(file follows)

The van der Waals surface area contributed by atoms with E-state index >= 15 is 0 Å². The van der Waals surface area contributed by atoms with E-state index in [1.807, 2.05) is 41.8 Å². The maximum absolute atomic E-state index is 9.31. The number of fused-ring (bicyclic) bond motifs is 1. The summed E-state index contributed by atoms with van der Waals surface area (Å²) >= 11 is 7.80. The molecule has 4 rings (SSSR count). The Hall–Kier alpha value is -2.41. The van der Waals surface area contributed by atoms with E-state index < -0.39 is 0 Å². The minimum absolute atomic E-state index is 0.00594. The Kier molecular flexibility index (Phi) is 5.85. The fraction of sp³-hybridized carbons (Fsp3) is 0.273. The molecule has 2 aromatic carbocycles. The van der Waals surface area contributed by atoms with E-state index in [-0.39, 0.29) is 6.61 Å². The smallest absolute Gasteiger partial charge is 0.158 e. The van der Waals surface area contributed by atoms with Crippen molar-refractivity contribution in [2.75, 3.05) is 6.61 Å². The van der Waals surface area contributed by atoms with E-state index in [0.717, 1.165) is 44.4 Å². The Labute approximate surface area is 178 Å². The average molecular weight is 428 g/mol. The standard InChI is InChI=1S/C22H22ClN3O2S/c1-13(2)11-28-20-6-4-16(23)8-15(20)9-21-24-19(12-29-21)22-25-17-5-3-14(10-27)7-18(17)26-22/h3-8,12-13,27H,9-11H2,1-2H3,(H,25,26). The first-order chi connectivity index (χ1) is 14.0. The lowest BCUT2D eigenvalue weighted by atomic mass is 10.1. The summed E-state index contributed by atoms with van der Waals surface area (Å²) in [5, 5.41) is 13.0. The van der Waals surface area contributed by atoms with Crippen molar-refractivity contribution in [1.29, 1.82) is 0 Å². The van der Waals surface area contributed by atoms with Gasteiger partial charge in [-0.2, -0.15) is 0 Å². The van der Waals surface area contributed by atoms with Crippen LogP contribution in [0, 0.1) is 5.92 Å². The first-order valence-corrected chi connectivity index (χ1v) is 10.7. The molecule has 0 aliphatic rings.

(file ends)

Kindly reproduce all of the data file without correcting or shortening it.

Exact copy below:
The van der Waals surface area contributed by atoms with E-state index >= 15 is 0 Å². The van der Waals surface area contributed by atoms with E-state index in [1.807, 2.05) is 41.8 Å². The maximum absolute atomic E-state index is 9.31. The number of fused-ring (bicyclic) bond motifs is 1. The summed E-state index contributed by atoms with van der Waals surface area (Å²) >= 11 is 7.80. The molecule has 4 rings (SSSR count). The Hall–Kier alpha value is -2.41. The van der Waals surface area contributed by atoms with E-state index < -0.39 is 0 Å². The minimum absolute atomic E-state index is 0.00594. The Kier molecular flexibility index (Phi) is 5.85. The fraction of sp³-hybridized carbons (Fsp3) is 0.273. The molecule has 2 aromatic carbocycles. The van der Waals surface area contributed by atoms with E-state index in [-0.39, 0.29) is 6.61 Å². The smallest absolute Gasteiger partial charge is 0.158 e. The van der Waals surface area contributed by atoms with Crippen molar-refractivity contribution in [2.75, 3.05) is 6.61 Å². The van der Waals surface area contributed by atoms with E-state index in [0.717, 1.165) is 44.4 Å². The Labute approximate surface area is 178 Å². The average molecular weight is 428 g/mol. The standard InChI is InChI=1S/C22H22ClN3O2S/c1-13(2)11-28-20-6-4-16(23)8-15(20)9-21-24-19(12-29-21)22-25-17-5-3-14(10-27)7-18(17)26-22/h3-8,12-13,27H,9-11H2,1-2H3,(H,25,26). The first-order chi connectivity index (χ1) is 14.0. The lowest BCUT2D eigenvalue weighted by atomic mass is 10.1. The summed E-state index contributed by atoms with van der Waals surface area (Å²) in [5, 5.41) is 13.0. The van der Waals surface area contributed by atoms with Crippen molar-refractivity contribution in [1.29, 1.82) is 0 Å². The van der Waals surface area contributed by atoms with Gasteiger partial charge in [-0.2, -0.15) is 0 Å². The van der Waals surface area contributed by atoms with Crippen LogP contribution in [0, 0.1) is 5.92 Å². The first-order valence-corrected chi connectivity index (χ1v) is 10.7. The molecule has 0 aliphatic rings.